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Motif 2.1 Programmer's Guide


A manager is a widget that usually contains children, either primitives or other managers. One responsibility of a manager is to position and shape its children so that the configuration of the children is appropriate for the manager's specialized purpose. Another responsibility is to determine whether a gadget child should process an input event and, if so, to dispatch the event to that child.

The XmManager Motif widget class is the superclass for all managers. XmManager is a subclass of Core. Like XmPrimitive, XmManager has resources to control colors or pixmaps used for the foreground, shadows, and highlighting rectangle. Most managers do not have shadows or highlighting rectangles, but gadget children inherit the related resources. Managers also have resources that control keyboard traversal, and they provide callbacks for processing user requests for help. In addition, they have translations and actions for dispatching input events to gadget children, usually to the child that is the current focus of keyboard events.

XmManager is not an instantiable widget class; it is used only as a subclass for other widgets. Motif has several specialized subclasses of managers, summarized in the following sections.


A Frame is a simple manager that surrounds a single child with a shadow and a margin. A Frame can also have another child that appears as a title for the Frame.

Frames are discussed in more detail in Chapter 8.


A Scale is a manager that functions as a control. It displays a value within a range and optionally allows the user to supply a new value. Its appearance and behavior are much like those of a ScrollBar without arrows. It also has a title and can display the current value next to the slider. If the application adds other children to a Scale, the Scale positions them evenly along the rectangular area that represents the range of values, and these children then act as tic marks or value labels.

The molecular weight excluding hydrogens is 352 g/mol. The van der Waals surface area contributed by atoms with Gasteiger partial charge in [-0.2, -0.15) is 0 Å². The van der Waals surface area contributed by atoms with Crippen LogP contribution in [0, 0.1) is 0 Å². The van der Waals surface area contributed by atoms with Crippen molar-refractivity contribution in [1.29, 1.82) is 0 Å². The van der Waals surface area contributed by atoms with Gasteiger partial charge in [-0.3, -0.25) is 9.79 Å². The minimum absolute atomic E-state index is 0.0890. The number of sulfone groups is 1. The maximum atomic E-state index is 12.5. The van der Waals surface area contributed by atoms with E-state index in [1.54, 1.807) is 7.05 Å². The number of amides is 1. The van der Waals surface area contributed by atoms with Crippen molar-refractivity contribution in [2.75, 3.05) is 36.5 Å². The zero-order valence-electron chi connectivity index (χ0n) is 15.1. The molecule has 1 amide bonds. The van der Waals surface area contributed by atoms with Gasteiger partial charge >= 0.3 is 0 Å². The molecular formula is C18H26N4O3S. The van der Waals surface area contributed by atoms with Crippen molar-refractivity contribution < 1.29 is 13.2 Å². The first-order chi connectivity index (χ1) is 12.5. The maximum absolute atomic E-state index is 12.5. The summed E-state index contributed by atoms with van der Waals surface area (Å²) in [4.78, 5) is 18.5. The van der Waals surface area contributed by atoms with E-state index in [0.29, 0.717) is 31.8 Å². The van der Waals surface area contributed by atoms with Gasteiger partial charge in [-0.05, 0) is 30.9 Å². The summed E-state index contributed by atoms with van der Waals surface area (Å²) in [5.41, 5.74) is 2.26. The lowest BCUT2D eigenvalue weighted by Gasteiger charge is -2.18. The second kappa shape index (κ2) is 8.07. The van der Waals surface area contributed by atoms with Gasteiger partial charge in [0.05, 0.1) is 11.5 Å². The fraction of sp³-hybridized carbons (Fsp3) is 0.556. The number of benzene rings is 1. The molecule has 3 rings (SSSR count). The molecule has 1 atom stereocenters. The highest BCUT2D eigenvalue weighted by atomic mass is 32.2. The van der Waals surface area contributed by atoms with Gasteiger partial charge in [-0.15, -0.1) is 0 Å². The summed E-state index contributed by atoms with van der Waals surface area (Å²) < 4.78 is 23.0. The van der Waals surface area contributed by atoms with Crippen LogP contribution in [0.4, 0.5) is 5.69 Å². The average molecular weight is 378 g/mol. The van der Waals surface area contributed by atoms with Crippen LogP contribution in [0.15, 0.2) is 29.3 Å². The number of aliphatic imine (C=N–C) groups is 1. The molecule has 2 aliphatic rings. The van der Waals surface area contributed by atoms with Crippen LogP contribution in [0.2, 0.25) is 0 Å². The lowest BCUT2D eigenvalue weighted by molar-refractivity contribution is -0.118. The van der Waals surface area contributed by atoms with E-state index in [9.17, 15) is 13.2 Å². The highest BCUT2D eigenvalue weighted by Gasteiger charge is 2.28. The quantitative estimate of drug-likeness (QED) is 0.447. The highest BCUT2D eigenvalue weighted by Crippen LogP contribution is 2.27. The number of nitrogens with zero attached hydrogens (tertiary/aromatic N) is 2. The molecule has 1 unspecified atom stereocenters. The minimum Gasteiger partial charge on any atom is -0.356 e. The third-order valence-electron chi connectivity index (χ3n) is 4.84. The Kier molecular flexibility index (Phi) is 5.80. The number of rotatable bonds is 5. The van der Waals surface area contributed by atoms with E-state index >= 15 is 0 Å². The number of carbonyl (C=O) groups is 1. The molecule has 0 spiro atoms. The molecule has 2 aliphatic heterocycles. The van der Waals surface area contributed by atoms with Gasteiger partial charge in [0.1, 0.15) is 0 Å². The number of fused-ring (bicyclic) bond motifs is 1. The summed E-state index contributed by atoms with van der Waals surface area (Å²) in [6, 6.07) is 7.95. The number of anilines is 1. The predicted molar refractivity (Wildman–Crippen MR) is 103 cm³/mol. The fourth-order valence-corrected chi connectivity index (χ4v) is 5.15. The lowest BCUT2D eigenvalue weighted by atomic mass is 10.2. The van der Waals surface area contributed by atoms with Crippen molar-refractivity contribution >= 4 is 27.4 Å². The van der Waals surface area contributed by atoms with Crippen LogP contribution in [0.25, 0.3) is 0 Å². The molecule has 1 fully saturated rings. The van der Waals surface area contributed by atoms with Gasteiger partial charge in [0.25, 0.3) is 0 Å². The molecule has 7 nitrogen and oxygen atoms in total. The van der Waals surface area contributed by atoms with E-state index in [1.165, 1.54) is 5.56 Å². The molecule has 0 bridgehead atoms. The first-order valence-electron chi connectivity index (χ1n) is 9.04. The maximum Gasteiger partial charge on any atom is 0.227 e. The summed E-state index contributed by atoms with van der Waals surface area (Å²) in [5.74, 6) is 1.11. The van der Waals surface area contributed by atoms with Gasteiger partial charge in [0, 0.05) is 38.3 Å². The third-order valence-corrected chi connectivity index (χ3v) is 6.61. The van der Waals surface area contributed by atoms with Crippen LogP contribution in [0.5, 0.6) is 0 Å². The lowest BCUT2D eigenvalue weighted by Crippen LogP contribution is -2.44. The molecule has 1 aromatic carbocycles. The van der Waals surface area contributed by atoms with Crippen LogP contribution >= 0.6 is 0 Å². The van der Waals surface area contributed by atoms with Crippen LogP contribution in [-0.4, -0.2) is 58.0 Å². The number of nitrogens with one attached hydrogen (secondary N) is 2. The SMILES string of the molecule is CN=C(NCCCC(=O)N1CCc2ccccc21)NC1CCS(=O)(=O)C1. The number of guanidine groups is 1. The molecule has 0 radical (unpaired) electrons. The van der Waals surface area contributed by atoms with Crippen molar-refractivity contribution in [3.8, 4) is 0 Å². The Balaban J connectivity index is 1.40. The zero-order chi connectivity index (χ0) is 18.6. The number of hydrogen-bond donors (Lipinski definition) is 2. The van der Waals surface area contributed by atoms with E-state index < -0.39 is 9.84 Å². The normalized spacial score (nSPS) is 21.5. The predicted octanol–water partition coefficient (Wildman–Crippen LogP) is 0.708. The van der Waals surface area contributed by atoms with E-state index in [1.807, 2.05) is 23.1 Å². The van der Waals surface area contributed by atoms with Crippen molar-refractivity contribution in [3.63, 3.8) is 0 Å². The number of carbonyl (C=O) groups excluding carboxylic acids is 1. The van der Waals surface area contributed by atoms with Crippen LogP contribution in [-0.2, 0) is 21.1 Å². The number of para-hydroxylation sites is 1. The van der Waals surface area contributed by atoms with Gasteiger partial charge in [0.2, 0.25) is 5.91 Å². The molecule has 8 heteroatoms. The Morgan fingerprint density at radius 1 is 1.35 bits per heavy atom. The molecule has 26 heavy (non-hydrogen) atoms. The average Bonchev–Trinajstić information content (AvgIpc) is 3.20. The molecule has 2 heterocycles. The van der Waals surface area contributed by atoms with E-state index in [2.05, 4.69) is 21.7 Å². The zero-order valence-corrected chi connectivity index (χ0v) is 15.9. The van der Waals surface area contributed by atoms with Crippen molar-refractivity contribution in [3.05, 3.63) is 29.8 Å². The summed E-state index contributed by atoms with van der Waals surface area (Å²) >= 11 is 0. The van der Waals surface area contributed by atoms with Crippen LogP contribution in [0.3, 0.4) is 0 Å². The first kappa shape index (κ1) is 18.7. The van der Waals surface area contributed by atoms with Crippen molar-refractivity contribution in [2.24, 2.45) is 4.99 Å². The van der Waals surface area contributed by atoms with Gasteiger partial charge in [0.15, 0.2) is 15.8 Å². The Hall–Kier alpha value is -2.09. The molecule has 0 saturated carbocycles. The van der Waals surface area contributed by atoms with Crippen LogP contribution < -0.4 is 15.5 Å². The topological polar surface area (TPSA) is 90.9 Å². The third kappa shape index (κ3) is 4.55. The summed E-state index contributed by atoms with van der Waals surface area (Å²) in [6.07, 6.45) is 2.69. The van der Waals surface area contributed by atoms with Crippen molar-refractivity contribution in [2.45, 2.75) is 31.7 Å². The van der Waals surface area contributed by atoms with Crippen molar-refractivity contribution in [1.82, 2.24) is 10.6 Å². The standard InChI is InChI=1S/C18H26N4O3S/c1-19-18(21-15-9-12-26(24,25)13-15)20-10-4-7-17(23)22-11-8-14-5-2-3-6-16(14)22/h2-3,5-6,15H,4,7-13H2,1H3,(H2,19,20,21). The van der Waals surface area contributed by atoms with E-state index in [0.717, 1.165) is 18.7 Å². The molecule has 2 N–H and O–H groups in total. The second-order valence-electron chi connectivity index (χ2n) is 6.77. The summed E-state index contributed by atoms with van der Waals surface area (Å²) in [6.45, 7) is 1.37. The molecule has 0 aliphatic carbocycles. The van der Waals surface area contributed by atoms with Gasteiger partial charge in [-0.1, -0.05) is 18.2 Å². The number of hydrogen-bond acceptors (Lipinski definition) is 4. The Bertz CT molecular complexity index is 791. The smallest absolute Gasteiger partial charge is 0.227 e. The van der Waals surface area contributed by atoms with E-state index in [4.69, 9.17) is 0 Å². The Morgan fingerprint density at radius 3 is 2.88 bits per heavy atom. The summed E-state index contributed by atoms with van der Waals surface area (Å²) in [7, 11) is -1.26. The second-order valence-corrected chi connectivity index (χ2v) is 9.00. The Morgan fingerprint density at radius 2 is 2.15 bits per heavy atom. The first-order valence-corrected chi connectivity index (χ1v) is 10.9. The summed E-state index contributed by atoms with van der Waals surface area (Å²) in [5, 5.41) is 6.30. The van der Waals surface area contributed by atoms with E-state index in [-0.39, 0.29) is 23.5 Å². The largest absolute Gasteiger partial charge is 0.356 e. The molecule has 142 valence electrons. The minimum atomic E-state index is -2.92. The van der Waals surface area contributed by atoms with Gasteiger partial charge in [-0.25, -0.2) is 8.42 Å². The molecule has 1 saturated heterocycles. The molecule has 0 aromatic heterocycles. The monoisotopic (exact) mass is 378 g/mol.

Scales are discussed in more detail in Chapter 5.


A PanedWindow arranges its children vertically from top to bottom or horizontally, and forces them all to have the same width. Each child is a pane of the window. Between each pair of panes, PanedWindow inserts an optional Separator and a control called a sash. By manipulating a sash with the mouse or keyboard, the user can increase or decrease the height of the pane above. PanedWindow has resources to control the margins, the spacing between panes, and the appearance of the sashes. Each pane of a PanedWindow has resources specifying a maximum and minimum height and whether or not either the pane itself or the PanedWindow should be allowed to resize the pane without user intervention.

PanedWindow is discussed in more detail in Chapter 8.

ScrolledWindow and MainWindow